By Pauline Eyre.
Illustration by Jimmy Slim.
Wash your hands! Don’t go outside! Look at the empty shelves!
My friend’s a doctor... Don’t panic buy! Wash hands for 20 seconds!
You’re not taking this seriously! Wear a mask! Wash them for 40 seconds!
…a year away from a vaccine… Shop for your neighbours! People are all dickheads!
My cousin’s a nurse… Selfish stockpiling bastards! Be kinder!
Old people should know better! Your job’s not essential! My next door neighbour’s postman’s son knows someone who snogged a virologist who said…
Can we all… please… just… stop?
My timelines are terrible for my mental health. Everyone’s so judgmental. (I fully realise I’m judging them for that). But it’s so depressing. Everyone has an opinion, especially about what everyone else should be doing. Half of it’s unfounded, a quarter is made up, a third is fake news and four-fifths is based on hearsay. Which only leaves the other 14% that’s actually true. You know what I mean?
I don’t know about you, but I bloody hate being told what to do. This article isn’t going to do that. I’m not an expert in any of this. I’m just someone who’s frightened, like you are. Like they are. Yes, them. Those bloody panic buyers, those stupid kids, those asthmatics who dare to be outside…
This article isn’t even about you. It’s about me. (I’m a comedian, of course it is!) It’s about what’s working for me. You do what works for you. But if any of this helps… I want you to credit me with ALL the wisdom and love me forever. And when all this is over, come to my gigs…
I’ve got a post-it note by my laptop. It says “when you feel sad, stop scrolling”. There’s that moment when it starts to change, isn’t there? A cloud descends. I try and stop then.
I’ve been stupidly busy. Most of my work just evaporated last week. But one job, teaching antenatal courses, has moved online. I’ve had to retrain, set up Zoom & WhatsApp groups and re-plan everything. It’s been manic but I’m busy. That’s helped.
On Mothers’ Day, I stopped. Couldn’t see my daughter, couldn’t see my mother. I wept and wept. It was horrible and painful and cathartic. I hated it. It did me good.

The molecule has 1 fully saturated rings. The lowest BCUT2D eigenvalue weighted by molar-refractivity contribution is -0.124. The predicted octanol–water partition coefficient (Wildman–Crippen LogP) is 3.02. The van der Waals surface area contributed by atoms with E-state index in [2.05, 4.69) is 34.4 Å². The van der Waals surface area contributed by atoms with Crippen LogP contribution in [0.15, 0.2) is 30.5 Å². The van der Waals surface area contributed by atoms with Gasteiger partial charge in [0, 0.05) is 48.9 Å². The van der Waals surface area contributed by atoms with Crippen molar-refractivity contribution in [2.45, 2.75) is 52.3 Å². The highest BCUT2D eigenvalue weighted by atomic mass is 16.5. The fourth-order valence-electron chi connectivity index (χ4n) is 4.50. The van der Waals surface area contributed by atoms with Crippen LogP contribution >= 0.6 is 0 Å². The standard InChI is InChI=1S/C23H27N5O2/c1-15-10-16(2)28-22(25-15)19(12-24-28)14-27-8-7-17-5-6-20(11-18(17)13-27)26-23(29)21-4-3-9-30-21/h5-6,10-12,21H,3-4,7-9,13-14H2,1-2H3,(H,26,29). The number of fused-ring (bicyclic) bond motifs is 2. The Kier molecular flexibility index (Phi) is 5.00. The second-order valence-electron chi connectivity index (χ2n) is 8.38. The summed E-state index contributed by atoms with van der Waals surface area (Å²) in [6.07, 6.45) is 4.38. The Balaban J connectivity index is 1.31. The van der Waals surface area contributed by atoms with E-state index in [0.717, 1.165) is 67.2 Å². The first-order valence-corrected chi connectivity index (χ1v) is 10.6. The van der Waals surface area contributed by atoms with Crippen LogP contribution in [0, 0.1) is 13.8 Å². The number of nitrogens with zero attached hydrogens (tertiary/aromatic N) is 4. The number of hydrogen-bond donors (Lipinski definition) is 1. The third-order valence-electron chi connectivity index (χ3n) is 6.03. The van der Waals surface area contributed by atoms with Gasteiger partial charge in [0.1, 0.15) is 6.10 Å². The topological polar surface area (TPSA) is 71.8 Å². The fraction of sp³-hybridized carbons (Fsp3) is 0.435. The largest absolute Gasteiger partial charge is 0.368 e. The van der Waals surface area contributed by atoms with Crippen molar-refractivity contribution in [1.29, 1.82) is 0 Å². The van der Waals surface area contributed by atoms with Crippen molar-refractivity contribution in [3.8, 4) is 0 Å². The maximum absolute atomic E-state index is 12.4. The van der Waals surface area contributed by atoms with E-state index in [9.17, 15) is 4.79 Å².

I had one task on Mothers’ Day: to write this piece. And that was the day I crashed. I cried into my scarf, so I wouldn’t waste tissues, but I got it done. I’m proud of that.
Now I’m trying to find a better balance. Busy, but not manic. Positive where I can be but stopping for a cry when I need to.
Looking for the positive in EVERYTHING. That bloke with 4 packs of loo roll? Maybe he’s shopping for his neighbours. That plonker with the facemask? Perhaps she’s caring for an elderly parent but needed to go out for milk.
Facebook said it was Lorna’s birthday. I love Lorna, but I haven’t seen her since she moved away. I DM’d her. Reminisced about that clothes swap party, playing Pissed Twister in the garden, had a lovely chat. Felt warm and buzzy.
All that aggression, all that judgement, it’s all about fear. People are scared, so they’re lashing out at others. It’s exhausting and upsetting, and I don’t have to engage with it. I will praise and I will love and I will cry when I need to.
And to the sweet, shy, Turkish man in the corner shop, I’m sorry. I’m sorry for crying when you had tampons in stock, after I’d tried 3 other places. I’m sorry for claiming you had no idea how grateful I was. But I’m not sorry for adding 2 big bars of Dairy Milk to my order. I was only boosting your profits and being kind.
Take care. We’ll get through this.